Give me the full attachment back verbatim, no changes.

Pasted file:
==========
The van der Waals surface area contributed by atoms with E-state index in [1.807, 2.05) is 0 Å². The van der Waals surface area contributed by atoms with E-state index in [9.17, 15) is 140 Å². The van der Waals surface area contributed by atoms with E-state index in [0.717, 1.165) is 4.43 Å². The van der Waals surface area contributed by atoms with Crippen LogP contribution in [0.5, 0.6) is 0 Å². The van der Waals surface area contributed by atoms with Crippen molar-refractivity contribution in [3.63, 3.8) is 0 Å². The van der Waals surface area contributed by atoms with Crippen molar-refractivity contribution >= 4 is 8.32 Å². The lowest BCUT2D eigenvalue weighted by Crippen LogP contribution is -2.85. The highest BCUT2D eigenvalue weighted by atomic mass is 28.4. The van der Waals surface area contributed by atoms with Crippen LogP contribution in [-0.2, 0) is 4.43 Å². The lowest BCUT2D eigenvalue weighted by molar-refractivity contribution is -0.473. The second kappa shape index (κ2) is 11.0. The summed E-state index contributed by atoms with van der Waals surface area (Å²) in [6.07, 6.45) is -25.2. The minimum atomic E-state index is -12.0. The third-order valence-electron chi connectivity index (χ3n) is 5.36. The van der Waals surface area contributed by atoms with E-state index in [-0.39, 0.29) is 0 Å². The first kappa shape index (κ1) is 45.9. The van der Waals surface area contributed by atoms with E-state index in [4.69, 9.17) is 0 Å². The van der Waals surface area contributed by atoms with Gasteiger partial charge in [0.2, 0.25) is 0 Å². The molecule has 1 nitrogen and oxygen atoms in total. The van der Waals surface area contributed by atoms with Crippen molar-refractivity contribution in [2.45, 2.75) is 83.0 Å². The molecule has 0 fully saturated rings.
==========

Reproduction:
The van der Waals surface area contributed by atoms with E-state index in [1.807, 2.05) is 0 Å². The van der Waals surface area contributed by atoms with E-state index in [9.17, 15) is 140 Å². The van der Waals surface area contributed by atoms with E-state index in [0.717, 1.165) is 4.43 Å². The van der Waals surface area contributed by atoms with Crippen LogP contribution in [0.5, 0.6) is 0 Å². The van der Waals surface area contributed by atoms with Crippen molar-refractivity contribution in [3.63, 3.8) is 0 Å². The van der Waals surface area contributed by atoms with Crippen molar-refractivity contribution >= 4 is 8.32 Å². The lowest BCUT2D eigenvalue weighted by Crippen LogP contribution is -2.85. The highest BCUT2D eigenvalue weighted by atomic mass is 28.4. The van der Waals surface area contributed by atoms with Crippen LogP contribution in [-0.2, 0) is 4.43 Å². The lowest BCUT2D eigenvalue weighted by molar-refractivity contribution is -0.473. The second kappa shape index (κ2) is 11.0. The summed E-state index contributed by atoms with van der Waals surface area (Å²) in [6.07, 6.45) is -25.2. The minimum atomic E-state index is -12.0. The third-order valence-electron chi connectivity index (χ3n) is 5.36. The van der Waals surface area contributed by atoms with E-state index in [-0.39, 0.29) is 0 Å². The first kappa shape index (κ1) is 45.9. The van der Waals surface area contributed by atoms with E-state index in [4.69, 9.17) is 0 Å². The van der Waals surface area contributed by atoms with Gasteiger partial charge in [0.2, 0.25) is 0 Å². The molecule has 1 nitrogen and oxygen atoms in total. The van der Waals surface area contributed by atoms with Crippen molar-refractivity contribution in [2.45, 2.75) is 83.0 Å². The molecule has 0 fully saturated rings.